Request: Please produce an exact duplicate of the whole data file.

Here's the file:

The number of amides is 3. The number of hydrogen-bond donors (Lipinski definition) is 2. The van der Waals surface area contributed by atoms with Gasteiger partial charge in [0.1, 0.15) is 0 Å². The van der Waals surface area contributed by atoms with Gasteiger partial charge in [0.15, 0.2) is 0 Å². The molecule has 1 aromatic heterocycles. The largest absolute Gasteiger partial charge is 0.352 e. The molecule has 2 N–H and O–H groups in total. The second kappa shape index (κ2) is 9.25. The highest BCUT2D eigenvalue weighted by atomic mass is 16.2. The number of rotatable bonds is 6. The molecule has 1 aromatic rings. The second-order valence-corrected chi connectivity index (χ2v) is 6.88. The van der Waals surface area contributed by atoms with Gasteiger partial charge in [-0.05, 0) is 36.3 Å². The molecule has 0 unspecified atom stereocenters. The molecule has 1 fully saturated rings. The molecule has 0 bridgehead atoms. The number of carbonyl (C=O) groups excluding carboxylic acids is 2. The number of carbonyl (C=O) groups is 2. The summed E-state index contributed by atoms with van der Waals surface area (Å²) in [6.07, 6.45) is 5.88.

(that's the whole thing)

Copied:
The number of amides is 3. The number of hydrogen-bond donors (Lipinski definition) is 2. The van der Waals surface area contributed by atoms with Gasteiger partial charge in [0.1, 0.15) is 0 Å². The van der Waals surface area contributed by atoms with Gasteiger partial charge in [0.15, 0.2) is 0 Å². The molecule has 1 aromatic heterocycles. The largest absolute Gasteiger partial charge is 0.352 e. The molecule has 2 N–H and O–H groups in total. The second kappa shape index (κ2) is 9.25. The highest BCUT2D eigenvalue weighted by atomic mass is 16.2. The number of rotatable bonds is 6. The molecule has 1 aromatic rings. The second-order valence-corrected chi connectivity index (χ2v) is 6.88. The van der Waals surface area contributed by atoms with Gasteiger partial charge in [-0.05, 0) is 36.3 Å². The molecule has 0 unspecified atom stereocenters. The molecule has 1 fully saturated rings. The molecule has 0 bridgehead atoms. The number of carbonyl (C=O) groups excluding carboxylic acids is 2. The number of carbonyl (C=O) groups is 2. The summed E-state index contributed by atoms with van der Waals surface area (Å²) in [6.07, 6.45) is 5.88.